How a Microsoft team transitioned from unmanaged to managed Power Platform solutions
Like many customers, many Microsoft teams have used unmanaged solutions in their Power Platform production environments for years, which is not aligned with recommended practices as defined in Solution concepts – Power Platform | Microsoft Docs. The Success Hub team at Microsoft was operating in just such a production environment with 37 apps developed by 18 different teams working in many different development environments. This resulted in a lack of clear component ownership, difficulty deprecating unused components, and developers making changes directly in production, among other problems.
We just finished transitioning this shared Power Platform production environment from unmanaged to managed solutions. The documentation article Move from unmanaged to managed solutions to support healthy ALM with Power Apps – Power Platform | Microsoft Docs has since been updated based on lessons learned during our conversion, simplified for customers with less complex environments. Our approach was more complex due to the number of teams sharing the environment working on separate apps, the work of establishing clear component ownership, the need to re-layer solutions to separate out common components, and the need to minimize disruption to those teams and the production environment. This post describes how we handled this conversion.
A broadly-used shared environment
The Success Hub environment originated from the merger of three separate environments, none of which had any formal ALM or even separate development and production environments. With a decision that we should invest in building this environment as a core capability to manage our business, the number of teams using the environment grew to such a degree that we had 9000 custom attributes across 300 custom entities used by 37 different apps, all using unmanaged solutions.
Solving circular dependencies with base solutions
During early proof of concepts investigating the conversion to managed solutions, we quickly ran into a challenge of circular dependencies between entities used across multiple solutions. If table A in Solution 1 has a lookup on table B and table B in Solution 2 has a lookup on table A, there’s no way to import these two solutions as managed. To get around this problem, the team built a base solution for entities having circular dependencies. The base solution included only the metadata for each table, eliminating the circular dependency problem. We also built a utility console app to generate a .CSV output file, which displays tables, forms, and views used by portal apps, determined by checking the entity forms and entity lists used in a portal. We used the output file to determine dependencies between portal apps and table forms and views.
The hard and worthy work of cleaning up solutions
With the circular dependency problem resolved, the most significant work of the conversion was cleaning up all the unmanaged solutions to make sure every component existed in only a single solution.
First step the team attacked was to eliminate unused forms, views, attributes, and entities, in that order. Eliminating forms & views first eliminated dependencies, so it was easier to know what attributes were not in use. We also considered how many records had been recently created or updated as records that were more likely important to retain.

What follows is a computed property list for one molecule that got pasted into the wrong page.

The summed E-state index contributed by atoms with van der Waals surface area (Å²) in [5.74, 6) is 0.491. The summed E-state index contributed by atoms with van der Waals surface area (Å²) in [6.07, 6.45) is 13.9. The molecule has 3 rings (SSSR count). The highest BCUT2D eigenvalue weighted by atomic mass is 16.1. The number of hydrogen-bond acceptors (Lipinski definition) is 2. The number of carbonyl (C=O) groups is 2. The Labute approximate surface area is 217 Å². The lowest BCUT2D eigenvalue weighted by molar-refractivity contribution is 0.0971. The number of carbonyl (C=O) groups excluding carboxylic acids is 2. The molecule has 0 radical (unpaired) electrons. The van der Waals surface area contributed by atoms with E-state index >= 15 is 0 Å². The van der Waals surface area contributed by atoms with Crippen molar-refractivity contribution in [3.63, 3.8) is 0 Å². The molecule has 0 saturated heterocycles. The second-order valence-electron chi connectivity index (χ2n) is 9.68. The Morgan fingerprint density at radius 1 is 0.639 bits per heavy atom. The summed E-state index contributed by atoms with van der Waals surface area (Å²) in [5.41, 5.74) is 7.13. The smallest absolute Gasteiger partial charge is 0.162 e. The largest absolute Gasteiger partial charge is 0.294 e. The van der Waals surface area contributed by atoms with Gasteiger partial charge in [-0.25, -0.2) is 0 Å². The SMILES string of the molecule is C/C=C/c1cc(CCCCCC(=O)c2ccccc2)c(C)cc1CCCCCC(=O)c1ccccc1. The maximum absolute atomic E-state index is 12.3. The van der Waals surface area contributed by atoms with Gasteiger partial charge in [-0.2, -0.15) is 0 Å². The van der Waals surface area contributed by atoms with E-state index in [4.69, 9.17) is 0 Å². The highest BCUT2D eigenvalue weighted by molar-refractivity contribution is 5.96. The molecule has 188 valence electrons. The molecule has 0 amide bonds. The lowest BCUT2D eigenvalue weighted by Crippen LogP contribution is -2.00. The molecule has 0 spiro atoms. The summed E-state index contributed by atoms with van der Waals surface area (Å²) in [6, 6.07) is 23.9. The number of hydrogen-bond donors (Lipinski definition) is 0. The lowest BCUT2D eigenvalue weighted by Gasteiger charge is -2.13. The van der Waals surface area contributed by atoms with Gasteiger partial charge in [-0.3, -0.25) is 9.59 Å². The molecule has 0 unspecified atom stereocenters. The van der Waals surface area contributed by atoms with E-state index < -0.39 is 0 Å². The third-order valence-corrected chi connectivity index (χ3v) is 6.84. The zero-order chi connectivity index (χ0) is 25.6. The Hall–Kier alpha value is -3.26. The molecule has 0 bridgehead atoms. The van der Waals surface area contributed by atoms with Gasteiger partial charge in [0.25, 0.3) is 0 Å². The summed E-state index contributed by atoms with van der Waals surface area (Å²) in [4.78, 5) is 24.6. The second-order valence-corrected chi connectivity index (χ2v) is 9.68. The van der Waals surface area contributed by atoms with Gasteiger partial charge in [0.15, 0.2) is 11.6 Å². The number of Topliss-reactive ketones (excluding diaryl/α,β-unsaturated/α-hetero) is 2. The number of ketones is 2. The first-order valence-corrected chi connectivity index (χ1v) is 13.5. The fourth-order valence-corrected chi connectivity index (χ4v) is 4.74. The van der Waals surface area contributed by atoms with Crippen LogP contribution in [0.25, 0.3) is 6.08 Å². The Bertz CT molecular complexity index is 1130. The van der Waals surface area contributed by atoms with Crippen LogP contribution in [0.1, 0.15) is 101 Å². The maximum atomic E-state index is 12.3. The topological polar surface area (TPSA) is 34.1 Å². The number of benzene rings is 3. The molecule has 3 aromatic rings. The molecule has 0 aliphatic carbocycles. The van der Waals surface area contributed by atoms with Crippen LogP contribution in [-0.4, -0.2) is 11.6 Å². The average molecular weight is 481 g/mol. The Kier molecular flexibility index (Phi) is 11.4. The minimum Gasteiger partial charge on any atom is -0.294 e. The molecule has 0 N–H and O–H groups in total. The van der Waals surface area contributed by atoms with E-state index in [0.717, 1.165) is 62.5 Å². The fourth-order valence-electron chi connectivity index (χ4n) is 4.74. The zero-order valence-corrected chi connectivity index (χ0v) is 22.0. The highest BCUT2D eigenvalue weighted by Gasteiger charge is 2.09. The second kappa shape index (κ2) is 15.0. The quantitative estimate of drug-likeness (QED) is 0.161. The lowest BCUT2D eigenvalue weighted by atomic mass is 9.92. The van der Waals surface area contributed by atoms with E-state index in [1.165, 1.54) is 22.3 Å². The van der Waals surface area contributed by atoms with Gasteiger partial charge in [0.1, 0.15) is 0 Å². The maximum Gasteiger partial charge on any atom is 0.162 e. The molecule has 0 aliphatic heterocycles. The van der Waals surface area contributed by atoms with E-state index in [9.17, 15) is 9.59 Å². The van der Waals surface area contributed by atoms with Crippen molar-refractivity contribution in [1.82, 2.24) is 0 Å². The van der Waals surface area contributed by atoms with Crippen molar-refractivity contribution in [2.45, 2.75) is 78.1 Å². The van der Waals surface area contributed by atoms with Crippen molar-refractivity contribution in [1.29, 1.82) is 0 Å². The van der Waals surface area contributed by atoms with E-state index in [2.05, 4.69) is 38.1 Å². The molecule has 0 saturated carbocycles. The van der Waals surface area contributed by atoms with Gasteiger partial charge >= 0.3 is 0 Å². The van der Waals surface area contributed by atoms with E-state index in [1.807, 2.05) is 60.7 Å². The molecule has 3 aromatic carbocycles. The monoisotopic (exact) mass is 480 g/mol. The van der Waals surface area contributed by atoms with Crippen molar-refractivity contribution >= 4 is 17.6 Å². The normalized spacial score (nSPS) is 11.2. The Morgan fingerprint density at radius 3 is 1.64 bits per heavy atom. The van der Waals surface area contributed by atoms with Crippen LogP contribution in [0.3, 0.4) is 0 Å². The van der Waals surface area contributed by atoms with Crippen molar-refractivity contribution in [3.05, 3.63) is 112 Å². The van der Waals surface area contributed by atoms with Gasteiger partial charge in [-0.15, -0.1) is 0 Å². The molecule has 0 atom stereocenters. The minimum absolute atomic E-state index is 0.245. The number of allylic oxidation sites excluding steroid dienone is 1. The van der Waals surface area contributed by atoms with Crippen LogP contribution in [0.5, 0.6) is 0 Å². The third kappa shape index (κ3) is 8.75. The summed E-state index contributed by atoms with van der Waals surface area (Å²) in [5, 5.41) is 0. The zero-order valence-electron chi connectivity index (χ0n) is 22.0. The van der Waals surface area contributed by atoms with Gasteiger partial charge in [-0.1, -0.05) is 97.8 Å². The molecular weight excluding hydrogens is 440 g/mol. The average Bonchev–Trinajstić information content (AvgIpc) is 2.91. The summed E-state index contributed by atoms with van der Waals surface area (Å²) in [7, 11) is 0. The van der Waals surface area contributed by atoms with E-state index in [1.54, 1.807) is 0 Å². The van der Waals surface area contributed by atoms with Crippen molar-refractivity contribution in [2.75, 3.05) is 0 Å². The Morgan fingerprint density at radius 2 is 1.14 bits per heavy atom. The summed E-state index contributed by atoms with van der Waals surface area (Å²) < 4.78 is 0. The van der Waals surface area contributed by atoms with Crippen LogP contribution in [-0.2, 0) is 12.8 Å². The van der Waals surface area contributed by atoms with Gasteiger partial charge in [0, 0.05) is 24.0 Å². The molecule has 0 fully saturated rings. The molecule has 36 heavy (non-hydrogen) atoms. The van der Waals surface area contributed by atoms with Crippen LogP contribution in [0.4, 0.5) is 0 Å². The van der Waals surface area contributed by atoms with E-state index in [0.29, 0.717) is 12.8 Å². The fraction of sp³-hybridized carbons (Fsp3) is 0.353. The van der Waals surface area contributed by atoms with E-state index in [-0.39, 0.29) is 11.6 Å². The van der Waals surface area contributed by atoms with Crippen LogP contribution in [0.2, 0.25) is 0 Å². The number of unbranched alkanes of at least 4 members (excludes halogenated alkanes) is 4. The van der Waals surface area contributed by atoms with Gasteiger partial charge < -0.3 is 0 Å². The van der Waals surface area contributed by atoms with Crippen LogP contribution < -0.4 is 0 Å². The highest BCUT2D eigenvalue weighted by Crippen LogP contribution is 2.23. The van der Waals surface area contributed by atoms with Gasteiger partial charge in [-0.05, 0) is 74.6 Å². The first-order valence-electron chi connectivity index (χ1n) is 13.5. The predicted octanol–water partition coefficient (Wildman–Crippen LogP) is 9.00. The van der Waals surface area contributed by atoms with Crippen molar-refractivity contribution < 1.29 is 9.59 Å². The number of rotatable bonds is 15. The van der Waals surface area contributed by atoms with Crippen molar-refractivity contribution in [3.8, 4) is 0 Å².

Through this exercise, the team eliminated 1000 of the 9000 custom attributes and 50 custom entities.
With the schema clean-up complete, next up was to find a single solution home for every table and attribute. Any entities used in multiple applications were moved into a single common solution to avoid the circular dependency across solutions problem. The team developed a utility to find all components, attributes, and entities hosted in multiple solutions, which served as the basis to find a single home for each component. Through this part of the effort, the team eliminated almost 300 solutions.
With 38 solutions still remaining after the cleanup, we decided to group the solutions into four waves to be converted together, the first being the base and common solutions and the last being reserved for solutions with known performance impacts during trial conversions.
In addition to important internal scenarios, this environment hosts several Ideas sites used by hundreds of thousands of customers. As such, we needed to ensure we understood any potential performance impacts during conversion.
The team made multiple copies of our production and dev environments including associated portals and practiced converting each wave multiple times to confirm successful conversion and check for any performance impacts during conversion. Our strategy was to do final conversions outside of normal business hours and when no significant integrations are running, so we scheduled trial conversions during similar windows for the most comparable results. During the trial conversions, we focused on monitoring performance impacts on:
- App being converted
- Other core apps
All dev teams had to sign off on the base and common solution trial conversions prior to the first wave conversion and on their own trial conversions prior to their own wave.
Final conversions were done first in the test environment as a final check for successful conversion. After all the careful planning and trials, final conversion in production succeeded without incident.
With the migration completed, the team is realizing the benefits of using managed solutions in production:
- Clearly defined component ownership
- Improved solution import performance with reduced performance impact on the production environment
- Better process for eliminating components that are no longer needed
- Eliminated direct changes to solutions in the production environment that caused unexpected inconsistencies across environments